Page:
Looking for your students to ask better questions, whether in their annotations, Cornell Notes, class discussion, or Socratic Seminar?
Here’s a resource Bonnie shared, “The Art of Asking Questions” by Maryellen Weimer from Faculty Focus.
It’s a resource on getting students to ask better questions and provides more detail on the following tips/strategies:
- prepare questions
- play with the questions
- preserve good questions
- ask questions you don’t know the answer to
- ask questions you can answer
- don’t ask open ended questions when you know what you’re looking for
Check it out!
Karyn shared this great resource: These 75 Iconic Photos Will Define The 21st Century So Far. Everyone Needs To See This.
There are photographs here that would:
- be great idea-inspirers or quick-writes or narrative writing practice.
- make incredible Socratic Seminars.
- work great paired with text to get students practicing with paired texts.
- be practice with analyzing visual text.
- be incredible conversation-starters.
- serve as informational text on current-ish events (events of the last 14 years).
- (the possibilities seem endless)
Students could even gather photographs that define their last 14 years in preparation for autobiographical narrative (if that’s their narrative assignment for mp 1) or a photograph that has happened since these to add or a photograph or two or three they would argue deserve to be in the list.
Here’s a preview:
U.S. Navy Hospital Corpsman HM1 Richard Barnett, assigned to the 1st Marine Division, holds a child after she was separated from her family during a firefight 
An indigenous woman holds her child while trying to resist the advance of Amazonas state policemen in Manaus who have been sent to evict natives.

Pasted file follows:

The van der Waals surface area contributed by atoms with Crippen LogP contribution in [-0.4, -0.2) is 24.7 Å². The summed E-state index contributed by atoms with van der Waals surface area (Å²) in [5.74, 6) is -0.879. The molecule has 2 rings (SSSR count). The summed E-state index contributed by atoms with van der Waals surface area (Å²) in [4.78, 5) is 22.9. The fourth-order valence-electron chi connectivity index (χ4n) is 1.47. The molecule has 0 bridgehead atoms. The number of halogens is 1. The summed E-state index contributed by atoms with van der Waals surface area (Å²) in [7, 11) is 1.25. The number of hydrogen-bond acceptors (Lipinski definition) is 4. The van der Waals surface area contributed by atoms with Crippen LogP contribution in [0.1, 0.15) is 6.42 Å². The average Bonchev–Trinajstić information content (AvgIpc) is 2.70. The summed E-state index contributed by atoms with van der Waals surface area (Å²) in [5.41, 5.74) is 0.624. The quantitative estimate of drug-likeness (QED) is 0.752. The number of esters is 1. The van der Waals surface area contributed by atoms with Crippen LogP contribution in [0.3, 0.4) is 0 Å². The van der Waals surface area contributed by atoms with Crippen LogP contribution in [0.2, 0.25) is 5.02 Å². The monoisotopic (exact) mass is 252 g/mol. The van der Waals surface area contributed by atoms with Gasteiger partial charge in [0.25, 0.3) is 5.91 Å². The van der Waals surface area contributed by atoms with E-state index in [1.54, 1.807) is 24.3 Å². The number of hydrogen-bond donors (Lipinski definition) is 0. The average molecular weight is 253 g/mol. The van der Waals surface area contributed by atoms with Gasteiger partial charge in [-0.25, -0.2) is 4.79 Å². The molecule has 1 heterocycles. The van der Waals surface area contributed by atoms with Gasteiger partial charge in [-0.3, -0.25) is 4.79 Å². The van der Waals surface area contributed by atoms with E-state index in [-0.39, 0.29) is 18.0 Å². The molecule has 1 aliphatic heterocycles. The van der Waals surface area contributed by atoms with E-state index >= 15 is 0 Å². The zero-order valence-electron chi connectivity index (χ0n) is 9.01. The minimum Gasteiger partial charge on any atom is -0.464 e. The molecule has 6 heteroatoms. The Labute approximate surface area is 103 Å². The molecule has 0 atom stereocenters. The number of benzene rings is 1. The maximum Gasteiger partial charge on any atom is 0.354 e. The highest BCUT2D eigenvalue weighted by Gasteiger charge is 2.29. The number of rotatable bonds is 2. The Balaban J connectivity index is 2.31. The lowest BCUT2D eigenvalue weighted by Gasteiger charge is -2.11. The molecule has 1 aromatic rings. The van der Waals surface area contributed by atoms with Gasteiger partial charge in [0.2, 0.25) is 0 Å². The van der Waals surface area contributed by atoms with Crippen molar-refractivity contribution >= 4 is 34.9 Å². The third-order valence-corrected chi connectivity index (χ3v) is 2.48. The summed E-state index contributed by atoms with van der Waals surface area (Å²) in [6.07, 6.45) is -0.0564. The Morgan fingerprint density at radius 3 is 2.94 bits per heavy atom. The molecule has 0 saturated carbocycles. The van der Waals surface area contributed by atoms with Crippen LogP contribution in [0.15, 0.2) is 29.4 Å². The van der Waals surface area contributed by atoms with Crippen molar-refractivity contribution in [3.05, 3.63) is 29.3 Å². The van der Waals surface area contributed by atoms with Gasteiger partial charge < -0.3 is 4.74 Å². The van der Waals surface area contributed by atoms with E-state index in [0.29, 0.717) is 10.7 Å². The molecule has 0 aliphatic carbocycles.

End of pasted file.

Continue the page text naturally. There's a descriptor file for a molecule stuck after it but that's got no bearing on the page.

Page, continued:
Three young women from the New York Fashion Week pose next to a homeless man. 
Thanks to Karyn for sharing this!
Fancy meeting you here for the third installment of “Infographics of the Week.” Don’t forget to let me know if you’re looking for something specific (topic, theme, etc) for these weekly visual text thrill-rides. 😉
Some of you may not be terribly far off from introducing or collecting performance assessments for first marking period, and everyone will be doing them by the second marking period, so this week’s infographics are designed to help you help your students (while still analyzing visual text!)
The following infographics are all about creating better presentations. This would be a great (and new) way to begin the discussion about what makes a good presentation and your expectations for oral presentations–group or individual. If you’re already done presentations, these are great discussion-starters that could turn into a reflective self-assessment piece . . . “How good was my presentation? How can I make it better?”
So without further ado (you can click on them to make them larger):
(note: the first infographic was slightly modified to be more school appropriate)
Remember, if you ever see an infographic here that you like and would want it as a poster in your classroom, we can arrange that (so let me know!).